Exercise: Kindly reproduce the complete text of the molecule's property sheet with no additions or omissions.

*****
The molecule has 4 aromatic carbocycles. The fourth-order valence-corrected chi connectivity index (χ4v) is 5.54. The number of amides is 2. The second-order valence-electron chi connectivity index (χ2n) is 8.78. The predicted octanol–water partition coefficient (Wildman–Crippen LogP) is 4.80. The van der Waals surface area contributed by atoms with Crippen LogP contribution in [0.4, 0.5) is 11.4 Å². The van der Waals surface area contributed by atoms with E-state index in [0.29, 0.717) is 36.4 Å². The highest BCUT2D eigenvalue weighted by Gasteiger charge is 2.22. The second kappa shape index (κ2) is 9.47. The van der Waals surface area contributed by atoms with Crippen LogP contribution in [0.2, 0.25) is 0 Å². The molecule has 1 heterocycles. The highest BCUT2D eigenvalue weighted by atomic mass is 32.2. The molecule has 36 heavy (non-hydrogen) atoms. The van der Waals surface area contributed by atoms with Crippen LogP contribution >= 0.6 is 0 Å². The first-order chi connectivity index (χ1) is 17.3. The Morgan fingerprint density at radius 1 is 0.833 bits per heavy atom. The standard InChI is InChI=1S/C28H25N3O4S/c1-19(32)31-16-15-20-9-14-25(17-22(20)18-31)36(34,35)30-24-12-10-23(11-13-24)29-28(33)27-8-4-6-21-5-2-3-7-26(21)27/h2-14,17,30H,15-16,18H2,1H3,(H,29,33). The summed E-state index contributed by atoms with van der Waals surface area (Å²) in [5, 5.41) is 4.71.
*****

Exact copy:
The molecule has 4 aromatic carbocycles. The fourth-order valence-corrected chi connectivity index (χ4v) is 5.54. The number of amides is 2. The second-order valence-electron chi connectivity index (χ2n) is 8.78. The predicted octanol–water partition coefficient (Wildman–Crippen LogP) is 4.80. The van der Waals surface area contributed by atoms with Crippen LogP contribution in [0.4, 0.5) is 11.4 Å². The van der Waals surface area contributed by atoms with E-state index in [0.29, 0.717) is 36.4 Å². The highest BCUT2D eigenvalue weighted by Gasteiger charge is 2.22. The second kappa shape index (κ2) is 9.47. The van der Waals surface area contributed by atoms with Crippen LogP contribution in [0.2, 0.25) is 0 Å². The molecule has 1 heterocycles. The highest BCUT2D eigenvalue weighted by atomic mass is 32.2. The molecule has 36 heavy (non-hydrogen) atoms. The van der Waals surface area contributed by atoms with Crippen LogP contribution >= 0.6 is 0 Å². The first-order chi connectivity index (χ1) is 17.3. The Morgan fingerprint density at radius 1 is 0.833 bits per heavy atom. The standard InChI is InChI=1S/C28H25N3O4S/c1-19(32)31-16-15-20-9-14-25(17-22(20)18-31)36(34,35)30-24-12-10-23(11-13-24)29-28(33)27-8-4-6-21-5-2-3-7-26(21)27/h2-14,17,30H,15-16,18H2,1H3,(H,29,33). The summed E-state index contributed by atoms with van der Waals surface area (Å²) in [5, 5.41) is 4.71.